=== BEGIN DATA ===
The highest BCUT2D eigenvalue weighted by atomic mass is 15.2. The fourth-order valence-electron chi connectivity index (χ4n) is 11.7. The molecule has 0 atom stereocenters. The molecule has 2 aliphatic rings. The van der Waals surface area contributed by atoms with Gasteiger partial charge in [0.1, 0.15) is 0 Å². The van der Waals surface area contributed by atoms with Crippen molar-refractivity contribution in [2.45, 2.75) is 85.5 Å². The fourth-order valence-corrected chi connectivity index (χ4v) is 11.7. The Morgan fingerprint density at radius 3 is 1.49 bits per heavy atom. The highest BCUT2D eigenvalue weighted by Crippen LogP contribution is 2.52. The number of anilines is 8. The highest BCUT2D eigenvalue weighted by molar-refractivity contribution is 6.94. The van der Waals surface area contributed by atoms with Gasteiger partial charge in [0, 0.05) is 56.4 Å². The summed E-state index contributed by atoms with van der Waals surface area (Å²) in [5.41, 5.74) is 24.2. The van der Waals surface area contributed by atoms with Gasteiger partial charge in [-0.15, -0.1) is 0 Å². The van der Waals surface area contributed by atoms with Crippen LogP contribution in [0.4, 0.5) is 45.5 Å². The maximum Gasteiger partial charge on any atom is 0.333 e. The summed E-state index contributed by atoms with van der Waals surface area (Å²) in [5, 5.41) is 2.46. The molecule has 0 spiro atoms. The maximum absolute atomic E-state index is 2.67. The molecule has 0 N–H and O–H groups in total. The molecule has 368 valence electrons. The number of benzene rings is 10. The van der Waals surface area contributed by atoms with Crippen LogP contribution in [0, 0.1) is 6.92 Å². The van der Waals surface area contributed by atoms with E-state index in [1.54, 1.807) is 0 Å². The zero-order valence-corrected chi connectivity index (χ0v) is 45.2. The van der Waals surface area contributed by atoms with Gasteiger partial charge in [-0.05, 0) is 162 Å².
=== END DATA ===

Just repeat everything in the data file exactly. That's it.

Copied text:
The highest BCUT2D eigenvalue weighted by atomic mass is 15.2. The fourth-order valence-electron chi connectivity index (χ4n) is 11.7. The molecule has 0 atom stereocenters. The molecule has 2 aliphatic rings. The van der Waals surface area contributed by atoms with Gasteiger partial charge in [0.1, 0.15) is 0 Å². The van der Waals surface area contributed by atoms with Crippen molar-refractivity contribution in [2.45, 2.75) is 85.5 Å². The fourth-order valence-corrected chi connectivity index (χ4v) is 11.7. The Morgan fingerprint density at radius 3 is 1.49 bits per heavy atom. The highest BCUT2D eigenvalue weighted by Crippen LogP contribution is 2.52. The number of anilines is 8. The highest BCUT2D eigenvalue weighted by molar-refractivity contribution is 6.94. The van der Waals surface area contributed by atoms with Gasteiger partial charge in [0, 0.05) is 56.4 Å². The summed E-state index contributed by atoms with van der Waals surface area (Å²) in [5.41, 5.74) is 24.2. The van der Waals surface area contributed by atoms with Gasteiger partial charge in [-0.15, -0.1) is 0 Å². The van der Waals surface area contributed by atoms with Crippen LogP contribution in [0.4, 0.5) is 45.5 Å². The maximum Gasteiger partial charge on any atom is 0.333 e. The summed E-state index contributed by atoms with van der Waals surface area (Å²) in [5, 5.41) is 2.46. The molecule has 0 spiro atoms. The maximum absolute atomic E-state index is 2.67. The molecule has 0 N–H and O–H groups in total. The molecule has 368 valence electrons. The number of benzene rings is 10. The van der Waals surface area contributed by atoms with Crippen LogP contribution in [0, 0.1) is 6.92 Å². The van der Waals surface area contributed by atoms with E-state index in [1.54, 1.807) is 0 Å². The zero-order valence-corrected chi connectivity index (χ0v) is 45.2. The van der Waals surface area contributed by atoms with Gasteiger partial charge in [-0.05, 0) is 162 Å².